Managers are tasked with the growth and motivation of their teams. With a staggering 70% of US employees not engaged at work, that is no small task. Thankfully managers don’t have to be inspirational speakers to have access to them.

TED, a nonprofit dedicated to spreading ideas, offers thousands of brief talks from influential speakers including many on topics related to personal and professional growth. Most talks are only 15 to 20 minutes.

Since making TED Talks a part of my own personal education, I’ve become more motivated, a better leader and a better colleague. It is a treasure trove of resources ready to be mined by managers.

Assign TED talks as an educational alternative

Corporate training and education often isn’t always as effective as you would like it to be. The topics are stale and the approach traditional. Shake things up by using TED Talks as an educational alternative. Consider assigning TED Talks to your team and then using them as a group discussion topic. Or apply the concept to individuals, suggesting TED Talks geared towards specific needs and situations.

TED Talks can be especially useful when paired with performance reviews. Employees have just received constructive criticism and are seeking actionable ways to address it. Follow up on each review with a suggested watchlist of TED Talks.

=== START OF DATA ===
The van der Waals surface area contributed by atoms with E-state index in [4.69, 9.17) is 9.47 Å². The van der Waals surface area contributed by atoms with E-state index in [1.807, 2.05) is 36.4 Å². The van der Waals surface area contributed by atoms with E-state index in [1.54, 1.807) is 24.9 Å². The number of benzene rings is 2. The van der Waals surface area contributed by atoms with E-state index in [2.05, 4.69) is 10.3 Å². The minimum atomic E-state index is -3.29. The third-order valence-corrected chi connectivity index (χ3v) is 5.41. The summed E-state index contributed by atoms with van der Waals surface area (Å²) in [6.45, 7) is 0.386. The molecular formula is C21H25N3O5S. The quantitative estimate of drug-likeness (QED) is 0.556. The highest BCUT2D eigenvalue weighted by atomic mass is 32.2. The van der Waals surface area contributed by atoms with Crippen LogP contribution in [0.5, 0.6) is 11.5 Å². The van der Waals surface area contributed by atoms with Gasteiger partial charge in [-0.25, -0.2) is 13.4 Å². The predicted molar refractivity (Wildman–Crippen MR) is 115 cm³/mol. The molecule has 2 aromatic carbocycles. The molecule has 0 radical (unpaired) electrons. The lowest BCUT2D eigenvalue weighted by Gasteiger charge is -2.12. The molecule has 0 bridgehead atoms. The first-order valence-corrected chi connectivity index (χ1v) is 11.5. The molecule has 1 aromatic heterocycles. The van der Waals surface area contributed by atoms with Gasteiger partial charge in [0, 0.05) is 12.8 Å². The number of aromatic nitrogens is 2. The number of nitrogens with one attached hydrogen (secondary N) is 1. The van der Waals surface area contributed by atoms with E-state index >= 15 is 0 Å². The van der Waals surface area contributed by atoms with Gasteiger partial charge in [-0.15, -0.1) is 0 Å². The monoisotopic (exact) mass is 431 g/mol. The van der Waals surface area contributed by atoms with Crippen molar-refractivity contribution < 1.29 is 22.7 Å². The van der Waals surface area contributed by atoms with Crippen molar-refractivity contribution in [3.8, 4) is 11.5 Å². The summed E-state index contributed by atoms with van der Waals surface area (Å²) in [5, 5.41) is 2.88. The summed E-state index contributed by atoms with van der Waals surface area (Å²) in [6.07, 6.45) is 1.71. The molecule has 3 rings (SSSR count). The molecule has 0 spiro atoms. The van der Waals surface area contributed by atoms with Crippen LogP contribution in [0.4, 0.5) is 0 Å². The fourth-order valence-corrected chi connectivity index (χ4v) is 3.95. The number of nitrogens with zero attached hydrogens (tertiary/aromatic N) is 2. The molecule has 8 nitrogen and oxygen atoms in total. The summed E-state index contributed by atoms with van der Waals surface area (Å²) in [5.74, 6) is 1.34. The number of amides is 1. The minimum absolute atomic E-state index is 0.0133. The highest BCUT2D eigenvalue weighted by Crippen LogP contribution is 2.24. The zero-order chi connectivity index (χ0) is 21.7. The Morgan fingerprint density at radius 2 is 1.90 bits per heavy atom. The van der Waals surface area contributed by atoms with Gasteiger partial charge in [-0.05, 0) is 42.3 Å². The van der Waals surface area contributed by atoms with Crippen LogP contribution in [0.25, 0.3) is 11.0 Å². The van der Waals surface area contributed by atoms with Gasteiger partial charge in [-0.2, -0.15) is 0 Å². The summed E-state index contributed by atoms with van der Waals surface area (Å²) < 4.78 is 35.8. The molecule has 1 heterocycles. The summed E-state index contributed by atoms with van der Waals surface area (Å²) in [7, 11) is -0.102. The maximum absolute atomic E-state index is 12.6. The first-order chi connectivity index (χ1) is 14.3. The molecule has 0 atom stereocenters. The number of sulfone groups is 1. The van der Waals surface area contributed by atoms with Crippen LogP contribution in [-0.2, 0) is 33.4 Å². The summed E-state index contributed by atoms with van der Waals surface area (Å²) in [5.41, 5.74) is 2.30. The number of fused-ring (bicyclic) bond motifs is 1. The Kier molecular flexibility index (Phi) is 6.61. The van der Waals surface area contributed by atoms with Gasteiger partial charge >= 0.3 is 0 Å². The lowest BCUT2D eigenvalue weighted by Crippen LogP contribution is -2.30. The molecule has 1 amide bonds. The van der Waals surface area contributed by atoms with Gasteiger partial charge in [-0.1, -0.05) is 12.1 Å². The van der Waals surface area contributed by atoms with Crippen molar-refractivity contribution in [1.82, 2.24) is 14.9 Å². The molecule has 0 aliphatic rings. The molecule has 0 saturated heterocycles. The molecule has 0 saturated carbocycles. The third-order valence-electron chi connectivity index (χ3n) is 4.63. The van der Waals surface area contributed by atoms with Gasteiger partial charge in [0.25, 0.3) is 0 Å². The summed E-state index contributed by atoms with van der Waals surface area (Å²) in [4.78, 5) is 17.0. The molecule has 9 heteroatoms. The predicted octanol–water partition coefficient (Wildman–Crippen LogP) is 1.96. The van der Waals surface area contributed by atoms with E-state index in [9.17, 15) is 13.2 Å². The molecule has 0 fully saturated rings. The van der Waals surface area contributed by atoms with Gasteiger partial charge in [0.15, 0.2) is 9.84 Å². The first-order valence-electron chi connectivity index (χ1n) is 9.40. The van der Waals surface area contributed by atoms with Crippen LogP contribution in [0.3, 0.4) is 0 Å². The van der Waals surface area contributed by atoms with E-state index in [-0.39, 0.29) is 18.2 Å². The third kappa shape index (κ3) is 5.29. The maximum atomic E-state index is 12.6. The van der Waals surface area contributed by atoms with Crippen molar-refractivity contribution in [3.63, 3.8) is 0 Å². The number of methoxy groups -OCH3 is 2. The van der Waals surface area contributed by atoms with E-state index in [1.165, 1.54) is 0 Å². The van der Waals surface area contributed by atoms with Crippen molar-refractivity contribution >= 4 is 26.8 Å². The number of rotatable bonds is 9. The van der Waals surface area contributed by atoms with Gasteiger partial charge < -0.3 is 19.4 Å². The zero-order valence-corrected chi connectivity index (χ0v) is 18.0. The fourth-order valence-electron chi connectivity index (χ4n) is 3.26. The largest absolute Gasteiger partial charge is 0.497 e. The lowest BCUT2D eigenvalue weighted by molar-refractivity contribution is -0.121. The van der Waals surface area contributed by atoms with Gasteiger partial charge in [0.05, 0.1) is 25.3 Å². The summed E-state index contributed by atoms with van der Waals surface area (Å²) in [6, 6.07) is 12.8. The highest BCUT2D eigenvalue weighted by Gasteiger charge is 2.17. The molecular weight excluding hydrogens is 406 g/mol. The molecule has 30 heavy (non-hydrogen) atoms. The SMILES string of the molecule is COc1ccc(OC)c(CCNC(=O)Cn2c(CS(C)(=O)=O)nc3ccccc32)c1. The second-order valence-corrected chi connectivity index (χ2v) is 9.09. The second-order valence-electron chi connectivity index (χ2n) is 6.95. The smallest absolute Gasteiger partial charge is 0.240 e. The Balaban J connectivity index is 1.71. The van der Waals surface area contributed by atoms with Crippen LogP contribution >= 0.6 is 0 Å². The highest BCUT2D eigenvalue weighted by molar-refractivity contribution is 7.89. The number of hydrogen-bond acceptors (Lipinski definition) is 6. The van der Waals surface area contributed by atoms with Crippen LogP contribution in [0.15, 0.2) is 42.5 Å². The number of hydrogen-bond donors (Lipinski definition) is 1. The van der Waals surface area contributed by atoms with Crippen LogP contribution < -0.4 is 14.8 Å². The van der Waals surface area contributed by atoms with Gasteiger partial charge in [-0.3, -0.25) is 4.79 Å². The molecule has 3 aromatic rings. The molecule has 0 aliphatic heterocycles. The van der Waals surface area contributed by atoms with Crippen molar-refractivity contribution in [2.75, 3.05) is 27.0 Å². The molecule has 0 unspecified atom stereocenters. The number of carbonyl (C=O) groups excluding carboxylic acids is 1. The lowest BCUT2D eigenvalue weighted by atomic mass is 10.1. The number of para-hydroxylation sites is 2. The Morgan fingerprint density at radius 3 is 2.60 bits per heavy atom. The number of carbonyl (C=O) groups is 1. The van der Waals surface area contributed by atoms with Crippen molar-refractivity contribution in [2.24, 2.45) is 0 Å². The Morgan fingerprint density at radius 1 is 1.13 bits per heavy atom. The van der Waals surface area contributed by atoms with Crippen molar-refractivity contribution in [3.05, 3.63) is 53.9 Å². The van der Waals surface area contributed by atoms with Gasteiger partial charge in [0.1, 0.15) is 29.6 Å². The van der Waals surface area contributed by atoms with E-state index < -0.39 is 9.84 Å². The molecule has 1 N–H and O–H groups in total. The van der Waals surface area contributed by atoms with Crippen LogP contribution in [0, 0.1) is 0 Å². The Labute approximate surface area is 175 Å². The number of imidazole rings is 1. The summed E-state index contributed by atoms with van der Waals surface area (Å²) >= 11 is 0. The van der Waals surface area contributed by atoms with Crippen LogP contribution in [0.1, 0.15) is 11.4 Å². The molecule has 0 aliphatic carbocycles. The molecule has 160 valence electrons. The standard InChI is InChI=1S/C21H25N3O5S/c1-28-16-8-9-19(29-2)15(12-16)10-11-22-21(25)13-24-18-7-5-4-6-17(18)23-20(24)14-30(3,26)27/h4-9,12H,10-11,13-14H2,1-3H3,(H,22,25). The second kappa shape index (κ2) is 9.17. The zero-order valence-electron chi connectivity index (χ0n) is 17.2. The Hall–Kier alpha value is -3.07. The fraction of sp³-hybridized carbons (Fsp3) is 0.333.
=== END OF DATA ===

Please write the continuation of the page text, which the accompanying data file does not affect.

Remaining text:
Improve Your Management Abilities

Apply the same methods you use on your team to yourself. TED Talks are the perfect resource to help you become a better manager. Among the 25 most popular talks of all time are topics including “How great leaders inspire action,” “The puzzle of motivation,” and “How to speak so that people want to listen.” Challenge yourself to watch one talk each week and apply something that you hear. Keep using what works and forget about what doesn’t.

Foster team building through sharing

Sharing inspiration with one another is a great way for your team to become a stronger unit. Lead by example. My favorite way to discover TED Talks is to see what my professional network is sharing. Put up thoughtful social media posts about talks you’ve watched, identifying a key takeaway or insight. You could also send your team emails about TED Talks you liked and what you learned. Intellectual curiosity is contagious. Set the tone and encourage your team to follow suit. Create opportunities for discussion around the talks being shared. Make the open exchange of inspiration ideas a core part of your team’s culture.

Incorporating TED is just one way to think outside of the box when it comes to the personal and professional development of your team. What other creative approaches have you used?


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